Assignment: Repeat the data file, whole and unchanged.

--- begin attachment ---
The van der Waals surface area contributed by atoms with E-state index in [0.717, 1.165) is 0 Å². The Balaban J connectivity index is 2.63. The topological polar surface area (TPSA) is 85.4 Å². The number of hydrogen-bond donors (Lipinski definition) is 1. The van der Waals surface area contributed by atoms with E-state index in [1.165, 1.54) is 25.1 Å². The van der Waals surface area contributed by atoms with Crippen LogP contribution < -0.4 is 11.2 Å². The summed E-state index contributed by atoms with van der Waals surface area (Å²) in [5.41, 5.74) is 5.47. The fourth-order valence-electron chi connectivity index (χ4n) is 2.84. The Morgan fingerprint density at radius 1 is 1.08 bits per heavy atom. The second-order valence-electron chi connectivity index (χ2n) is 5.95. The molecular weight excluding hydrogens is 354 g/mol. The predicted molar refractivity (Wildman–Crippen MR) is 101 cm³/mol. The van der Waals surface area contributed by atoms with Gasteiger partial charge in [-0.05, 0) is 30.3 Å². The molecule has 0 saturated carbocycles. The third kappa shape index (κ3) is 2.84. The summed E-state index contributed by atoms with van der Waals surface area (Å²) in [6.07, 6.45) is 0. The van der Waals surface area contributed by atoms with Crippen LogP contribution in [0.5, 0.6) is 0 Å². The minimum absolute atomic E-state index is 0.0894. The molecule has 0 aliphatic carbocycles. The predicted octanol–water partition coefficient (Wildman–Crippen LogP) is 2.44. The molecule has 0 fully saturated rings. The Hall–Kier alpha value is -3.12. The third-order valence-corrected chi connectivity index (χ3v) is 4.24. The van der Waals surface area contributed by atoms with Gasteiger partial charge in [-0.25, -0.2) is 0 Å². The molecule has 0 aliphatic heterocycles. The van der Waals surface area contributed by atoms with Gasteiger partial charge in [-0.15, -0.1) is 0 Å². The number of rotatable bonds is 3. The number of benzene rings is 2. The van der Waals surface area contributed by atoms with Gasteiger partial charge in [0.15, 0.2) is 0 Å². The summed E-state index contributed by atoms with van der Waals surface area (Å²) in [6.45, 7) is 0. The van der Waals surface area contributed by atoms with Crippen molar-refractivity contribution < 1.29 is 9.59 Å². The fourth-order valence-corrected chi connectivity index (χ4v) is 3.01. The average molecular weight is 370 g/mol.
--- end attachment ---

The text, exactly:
The van der Waals surface area contributed by atoms with E-state index in [0.717, 1.165) is 0 Å². The Balaban J connectivity index is 2.63. The topological polar surface area (TPSA) is 85.4 Å². The number of hydrogen-bond donors (Lipinski definition) is 1. The van der Waals surface area contributed by atoms with E-state index in [1.165, 1.54) is 25.1 Å². The van der Waals surface area contributed by atoms with Crippen LogP contribution < -0.4 is 11.2 Å². The summed E-state index contributed by atoms with van der Waals surface area (Å²) in [5.41, 5.74) is 5.47. The fourth-order valence-electron chi connectivity index (χ4n) is 2.84. The Morgan fingerprint density at radius 1 is 1.08 bits per heavy atom. The second-order valence-electron chi connectivity index (χ2n) is 5.95. The molecular weight excluding hydrogens is 354 g/mol. The predicted molar refractivity (Wildman–Crippen MR) is 101 cm³/mol. The van der Waals surface area contributed by atoms with Gasteiger partial charge in [-0.05, 0) is 30.3 Å². The molecule has 0 saturated carbocycles. The third kappa shape index (κ3) is 2.84. The summed E-state index contributed by atoms with van der Waals surface area (Å²) in [6.07, 6.45) is 0. The van der Waals surface area contributed by atoms with Crippen LogP contribution in [0.5, 0.6) is 0 Å². The minimum absolute atomic E-state index is 0.0894. The molecule has 0 aliphatic carbocycles. The predicted octanol–water partition coefficient (Wildman–Crippen LogP) is 2.44. The molecule has 0 fully saturated rings. The Hall–Kier alpha value is -3.12. The third-order valence-corrected chi connectivity index (χ3v) is 4.24. The van der Waals surface area contributed by atoms with Gasteiger partial charge in [-0.25, -0.2) is 0 Å². The molecule has 0 aliphatic heterocycles. The van der Waals surface area contributed by atoms with Gasteiger partial charge in [-0.15, -0.1) is 0 Å². The number of rotatable bonds is 3. The number of benzene rings is 2. The van der Waals surface area contributed by atoms with Gasteiger partial charge in [0.15, 0.2) is 0 Å². The summed E-state index contributed by atoms with van der Waals surface area (Å²) in [6.45, 7) is 0. The van der Waals surface area contributed by atoms with Crippen molar-refractivity contribution < 1.29 is 9.59 Å². The fourth-order valence-corrected chi connectivity index (χ4v) is 3.01. The average molecular weight is 370 g/mol.